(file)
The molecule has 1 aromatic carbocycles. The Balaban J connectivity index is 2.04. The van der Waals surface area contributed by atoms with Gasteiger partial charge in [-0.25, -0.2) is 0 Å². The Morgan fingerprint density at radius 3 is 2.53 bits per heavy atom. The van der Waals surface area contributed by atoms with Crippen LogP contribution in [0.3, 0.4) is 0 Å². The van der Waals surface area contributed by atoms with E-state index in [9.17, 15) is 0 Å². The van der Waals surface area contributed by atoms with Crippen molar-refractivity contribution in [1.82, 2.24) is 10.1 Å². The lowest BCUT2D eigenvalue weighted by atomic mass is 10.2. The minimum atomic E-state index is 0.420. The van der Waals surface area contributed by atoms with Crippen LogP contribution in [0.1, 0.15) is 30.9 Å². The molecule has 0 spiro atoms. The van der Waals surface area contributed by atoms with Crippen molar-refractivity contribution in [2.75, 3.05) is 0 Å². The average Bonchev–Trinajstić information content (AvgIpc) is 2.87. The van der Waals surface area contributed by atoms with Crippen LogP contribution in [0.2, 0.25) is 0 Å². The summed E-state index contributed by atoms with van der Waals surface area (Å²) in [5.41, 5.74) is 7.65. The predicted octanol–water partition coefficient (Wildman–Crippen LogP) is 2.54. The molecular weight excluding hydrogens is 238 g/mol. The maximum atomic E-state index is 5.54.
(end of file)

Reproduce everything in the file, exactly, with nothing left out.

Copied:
The molecule has 1 aromatic carbocycles. The Balaban J connectivity index is 2.04. The van der Waals surface area contributed by atoms with Gasteiger partial charge in [-0.25, -0.2) is 0 Å². The Morgan fingerprint density at radius 3 is 2.53 bits per heavy atom. The van der Waals surface area contributed by atoms with Crippen LogP contribution in [0.3, 0.4) is 0 Å². The van der Waals surface area contributed by atoms with E-state index in [9.17, 15) is 0 Å². The van der Waals surface area contributed by atoms with Crippen molar-refractivity contribution in [1.82, 2.24) is 10.1 Å². The lowest BCUT2D eigenvalue weighted by atomic mass is 10.2. The minimum atomic E-state index is 0.420. The van der Waals surface area contributed by atoms with Crippen LogP contribution in [0.1, 0.15) is 30.9 Å². The molecule has 0 spiro atoms. The van der Waals surface area contributed by atoms with Crippen molar-refractivity contribution in [2.75, 3.05) is 0 Å². The average Bonchev–Trinajstić information content (AvgIpc) is 2.87. The van der Waals surface area contributed by atoms with Crippen LogP contribution in [0.2, 0.25) is 0 Å². The summed E-state index contributed by atoms with van der Waals surface area (Å²) in [5.41, 5.74) is 7.65. The predicted octanol–water partition coefficient (Wildman–Crippen LogP) is 2.54. The molecular weight excluding hydrogens is 238 g/mol. The maximum atomic E-state index is 5.54.